For the past 30 years, scuba diving has been my foremost recreational passion. I dive as often as I can, and it’s still never enough. At the end of every dive trip, I find myself wishing for just one more day.
My friends know how much I enjoy being underwater, and they ask lots of questions. “Aren’t you afraid of sharks?” “How deep do you go?” “Is it strange to breathe underwater?”
I’m not afraid of sharks, though I was certain I was going to die the first time I saw one. I was snorkeling in the Bahamas when I saw a nurse shark. I nearly walked on the water to get back on dry land! Turns out that was unnecessary — nurse sharks are passive and spend most of their time lying on the bottom. I’m now a dive master and instructor with more than 1,000 dives, and I love diving with sharks. They are extraordinary animals and are apex predators that have little interest in humans. In fact, it’s not easy to have a close encounter with a shark. Most are wary of divers, and the only way to see one up close is to wait patiently for it to approach. As a photographer, I’ve often waited 10 minutes for a wary shark to come within camera range. To paraphrase the movie title, they’re just not that into us.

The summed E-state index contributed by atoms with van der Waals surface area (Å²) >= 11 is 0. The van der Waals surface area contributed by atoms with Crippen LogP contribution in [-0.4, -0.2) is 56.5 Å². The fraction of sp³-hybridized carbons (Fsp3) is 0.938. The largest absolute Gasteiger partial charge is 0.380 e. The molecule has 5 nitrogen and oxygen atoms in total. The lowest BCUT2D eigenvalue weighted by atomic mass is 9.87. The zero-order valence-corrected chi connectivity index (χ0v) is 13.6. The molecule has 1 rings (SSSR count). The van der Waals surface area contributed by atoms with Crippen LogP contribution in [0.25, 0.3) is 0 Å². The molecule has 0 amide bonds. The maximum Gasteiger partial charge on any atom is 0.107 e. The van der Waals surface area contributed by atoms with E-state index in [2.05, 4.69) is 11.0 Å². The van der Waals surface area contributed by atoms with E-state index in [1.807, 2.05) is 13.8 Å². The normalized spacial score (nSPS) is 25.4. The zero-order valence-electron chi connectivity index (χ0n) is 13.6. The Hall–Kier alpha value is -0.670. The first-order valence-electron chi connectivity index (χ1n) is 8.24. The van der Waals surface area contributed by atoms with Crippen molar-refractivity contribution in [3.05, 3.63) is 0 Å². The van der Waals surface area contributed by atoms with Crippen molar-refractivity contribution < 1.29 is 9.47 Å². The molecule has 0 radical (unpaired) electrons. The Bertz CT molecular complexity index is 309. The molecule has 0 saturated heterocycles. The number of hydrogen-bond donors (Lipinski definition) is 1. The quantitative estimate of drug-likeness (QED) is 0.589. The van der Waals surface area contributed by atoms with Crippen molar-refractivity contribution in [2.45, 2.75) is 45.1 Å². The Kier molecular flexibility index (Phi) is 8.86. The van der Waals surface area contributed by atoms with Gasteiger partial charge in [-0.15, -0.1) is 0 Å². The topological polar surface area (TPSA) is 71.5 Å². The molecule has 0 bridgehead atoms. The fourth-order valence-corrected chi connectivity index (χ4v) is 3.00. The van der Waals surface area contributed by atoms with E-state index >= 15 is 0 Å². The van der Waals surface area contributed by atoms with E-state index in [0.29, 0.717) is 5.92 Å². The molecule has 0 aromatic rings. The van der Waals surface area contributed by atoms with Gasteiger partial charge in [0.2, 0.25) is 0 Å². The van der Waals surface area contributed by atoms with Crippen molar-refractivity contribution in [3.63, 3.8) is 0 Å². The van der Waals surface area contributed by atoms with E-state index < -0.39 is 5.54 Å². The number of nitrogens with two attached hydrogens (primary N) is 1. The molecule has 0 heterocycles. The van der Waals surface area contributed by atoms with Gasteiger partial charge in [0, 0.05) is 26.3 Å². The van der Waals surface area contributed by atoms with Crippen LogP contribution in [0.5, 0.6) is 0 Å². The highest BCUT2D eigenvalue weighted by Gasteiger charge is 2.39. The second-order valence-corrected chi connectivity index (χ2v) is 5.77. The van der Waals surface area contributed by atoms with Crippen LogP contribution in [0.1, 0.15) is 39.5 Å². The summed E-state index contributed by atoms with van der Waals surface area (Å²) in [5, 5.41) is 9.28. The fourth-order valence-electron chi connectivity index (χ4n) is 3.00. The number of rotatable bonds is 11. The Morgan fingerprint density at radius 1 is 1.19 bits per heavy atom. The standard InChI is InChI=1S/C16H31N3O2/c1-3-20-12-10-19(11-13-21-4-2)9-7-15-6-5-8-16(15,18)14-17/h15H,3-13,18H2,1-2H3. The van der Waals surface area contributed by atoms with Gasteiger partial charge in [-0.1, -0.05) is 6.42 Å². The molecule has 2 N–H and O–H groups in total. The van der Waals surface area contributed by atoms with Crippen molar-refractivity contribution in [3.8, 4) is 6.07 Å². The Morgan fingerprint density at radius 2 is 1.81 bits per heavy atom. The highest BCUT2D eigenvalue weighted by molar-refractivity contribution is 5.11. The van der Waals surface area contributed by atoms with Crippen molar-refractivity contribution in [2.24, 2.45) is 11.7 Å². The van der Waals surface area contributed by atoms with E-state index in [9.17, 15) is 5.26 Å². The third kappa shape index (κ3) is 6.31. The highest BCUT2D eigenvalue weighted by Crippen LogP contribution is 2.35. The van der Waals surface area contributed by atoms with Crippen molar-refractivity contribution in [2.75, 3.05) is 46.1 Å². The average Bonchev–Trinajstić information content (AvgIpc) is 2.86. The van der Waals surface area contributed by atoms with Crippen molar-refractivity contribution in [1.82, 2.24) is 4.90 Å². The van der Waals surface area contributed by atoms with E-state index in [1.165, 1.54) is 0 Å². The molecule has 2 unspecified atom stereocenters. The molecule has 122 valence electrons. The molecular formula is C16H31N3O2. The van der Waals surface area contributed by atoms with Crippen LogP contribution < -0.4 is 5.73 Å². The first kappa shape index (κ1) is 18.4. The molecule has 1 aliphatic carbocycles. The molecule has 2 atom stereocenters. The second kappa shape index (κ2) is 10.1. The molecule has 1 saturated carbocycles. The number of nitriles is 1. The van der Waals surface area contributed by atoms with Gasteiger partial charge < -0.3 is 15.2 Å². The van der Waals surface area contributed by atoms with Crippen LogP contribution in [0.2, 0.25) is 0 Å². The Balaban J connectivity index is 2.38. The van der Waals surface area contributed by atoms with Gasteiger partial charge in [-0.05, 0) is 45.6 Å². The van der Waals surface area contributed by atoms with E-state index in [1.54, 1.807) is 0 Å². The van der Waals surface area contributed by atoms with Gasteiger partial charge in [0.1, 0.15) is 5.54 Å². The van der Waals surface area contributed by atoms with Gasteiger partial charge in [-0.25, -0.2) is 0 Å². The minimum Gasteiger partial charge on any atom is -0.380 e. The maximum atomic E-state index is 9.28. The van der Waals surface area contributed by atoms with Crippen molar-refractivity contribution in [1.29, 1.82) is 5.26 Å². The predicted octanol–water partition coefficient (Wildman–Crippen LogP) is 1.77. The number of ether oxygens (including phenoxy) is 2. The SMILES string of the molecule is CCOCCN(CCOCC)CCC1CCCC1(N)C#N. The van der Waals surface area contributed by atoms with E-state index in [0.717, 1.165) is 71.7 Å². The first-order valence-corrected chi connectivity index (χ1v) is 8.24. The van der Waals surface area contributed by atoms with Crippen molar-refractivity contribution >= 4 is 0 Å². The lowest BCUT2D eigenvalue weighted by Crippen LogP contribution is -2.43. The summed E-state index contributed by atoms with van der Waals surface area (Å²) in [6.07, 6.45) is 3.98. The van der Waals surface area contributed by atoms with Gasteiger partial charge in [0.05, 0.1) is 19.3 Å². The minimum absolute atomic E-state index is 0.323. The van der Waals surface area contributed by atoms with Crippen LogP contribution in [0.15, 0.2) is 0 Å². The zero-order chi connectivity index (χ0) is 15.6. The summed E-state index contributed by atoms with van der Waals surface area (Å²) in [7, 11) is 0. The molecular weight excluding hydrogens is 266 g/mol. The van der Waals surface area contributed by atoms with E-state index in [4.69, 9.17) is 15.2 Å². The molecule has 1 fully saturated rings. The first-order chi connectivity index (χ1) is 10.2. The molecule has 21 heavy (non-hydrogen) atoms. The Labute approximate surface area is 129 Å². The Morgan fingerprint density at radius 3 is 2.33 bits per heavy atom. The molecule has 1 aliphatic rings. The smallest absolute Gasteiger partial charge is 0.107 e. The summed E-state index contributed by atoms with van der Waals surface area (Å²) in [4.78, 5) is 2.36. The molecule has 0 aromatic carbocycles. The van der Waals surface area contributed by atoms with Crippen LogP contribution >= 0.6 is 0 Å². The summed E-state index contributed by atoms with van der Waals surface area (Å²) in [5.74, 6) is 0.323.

How deep have I gone? My max was about 165 feet with a dive master. The vast majority of my dives, however, have been 80 feet or less.
Of all the questions I get, my favorite is, “What do you see down there?” I’m fascinated by the vast array of animals that live in the sea, and I became a photographer shortly after learning to dive because I wanted to share what I was seeing. My most extraordinary dives were with great white sharks and humpback whales.